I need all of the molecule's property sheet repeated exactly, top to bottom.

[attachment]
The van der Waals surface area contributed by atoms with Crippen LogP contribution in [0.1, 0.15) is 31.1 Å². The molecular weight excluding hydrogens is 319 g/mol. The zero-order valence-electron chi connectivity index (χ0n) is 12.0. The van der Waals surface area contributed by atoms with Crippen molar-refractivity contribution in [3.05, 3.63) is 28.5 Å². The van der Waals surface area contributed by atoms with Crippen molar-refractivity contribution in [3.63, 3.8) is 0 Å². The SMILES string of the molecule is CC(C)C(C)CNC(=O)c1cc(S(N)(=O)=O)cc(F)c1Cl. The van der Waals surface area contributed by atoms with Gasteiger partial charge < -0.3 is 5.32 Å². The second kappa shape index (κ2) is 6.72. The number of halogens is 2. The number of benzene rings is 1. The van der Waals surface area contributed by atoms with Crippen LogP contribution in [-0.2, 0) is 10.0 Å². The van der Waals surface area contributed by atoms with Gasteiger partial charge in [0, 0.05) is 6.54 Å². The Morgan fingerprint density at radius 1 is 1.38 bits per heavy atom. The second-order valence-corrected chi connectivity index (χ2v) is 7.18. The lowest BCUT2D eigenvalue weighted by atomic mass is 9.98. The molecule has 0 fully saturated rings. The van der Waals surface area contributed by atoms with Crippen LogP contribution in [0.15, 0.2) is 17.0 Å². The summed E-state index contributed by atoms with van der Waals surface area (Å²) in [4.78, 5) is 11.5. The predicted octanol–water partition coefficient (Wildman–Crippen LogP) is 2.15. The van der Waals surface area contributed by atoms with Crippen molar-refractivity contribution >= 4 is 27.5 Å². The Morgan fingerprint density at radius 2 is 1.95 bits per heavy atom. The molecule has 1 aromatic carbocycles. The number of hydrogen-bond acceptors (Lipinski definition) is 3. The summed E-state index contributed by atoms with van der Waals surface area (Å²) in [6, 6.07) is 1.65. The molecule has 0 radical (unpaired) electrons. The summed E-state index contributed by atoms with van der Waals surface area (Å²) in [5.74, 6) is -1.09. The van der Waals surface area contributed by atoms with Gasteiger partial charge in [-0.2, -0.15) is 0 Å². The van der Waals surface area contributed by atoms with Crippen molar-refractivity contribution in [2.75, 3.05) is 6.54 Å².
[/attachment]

The van der Waals surface area contributed by atoms with Crippen LogP contribution in [0.1, 0.15) is 31.1 Å². The molecular weight excluding hydrogens is 319 g/mol. The zero-order valence-electron chi connectivity index (χ0n) is 12.0. The van der Waals surface area contributed by atoms with Crippen molar-refractivity contribution in [3.05, 3.63) is 28.5 Å². The van der Waals surface area contributed by atoms with Crippen molar-refractivity contribution in [3.63, 3.8) is 0 Å². The SMILES string of the molecule is CC(C)C(C)CNC(=O)c1cc(S(N)(=O)=O)cc(F)c1Cl. The van der Waals surface area contributed by atoms with Gasteiger partial charge < -0.3 is 5.32 Å². The second kappa shape index (κ2) is 6.72. The number of halogens is 2. The number of benzene rings is 1. The van der Waals surface area contributed by atoms with Crippen LogP contribution in [-0.2, 0) is 10.0 Å². The van der Waals surface area contributed by atoms with Gasteiger partial charge in [0, 0.05) is 6.54 Å². The Morgan fingerprint density at radius 1 is 1.38 bits per heavy atom. The second-order valence-corrected chi connectivity index (χ2v) is 7.18. The lowest BCUT2D eigenvalue weighted by atomic mass is 9.98. The molecule has 0 fully saturated rings. The van der Waals surface area contributed by atoms with Crippen LogP contribution in [0.15, 0.2) is 17.0 Å². The summed E-state index contributed by atoms with van der Waals surface area (Å²) in [4.78, 5) is 11.5. The predicted octanol–water partition coefficient (Wildman–Crippen LogP) is 2.15. The van der Waals surface area contributed by atoms with Crippen molar-refractivity contribution >= 4 is 27.5 Å². The Morgan fingerprint density at radius 2 is 1.95 bits per heavy atom. The molecule has 1 aromatic carbocycles. The number of hydrogen-bond acceptors (Lipinski definition) is 3. The summed E-state index contributed by atoms with van der Waals surface area (Å²) in [6, 6.07) is 1.65. The molecule has 0 radical (unpaired) electrons. The summed E-state index contributed by atoms with van der Waals surface area (Å²) in [5.74, 6) is -1.09. The van der Waals surface area contributed by atoms with Gasteiger partial charge in [-0.2, -0.15) is 0 Å². The van der Waals surface area contributed by atoms with Crippen molar-refractivity contribution in [2.75, 3.05) is 6.54 Å².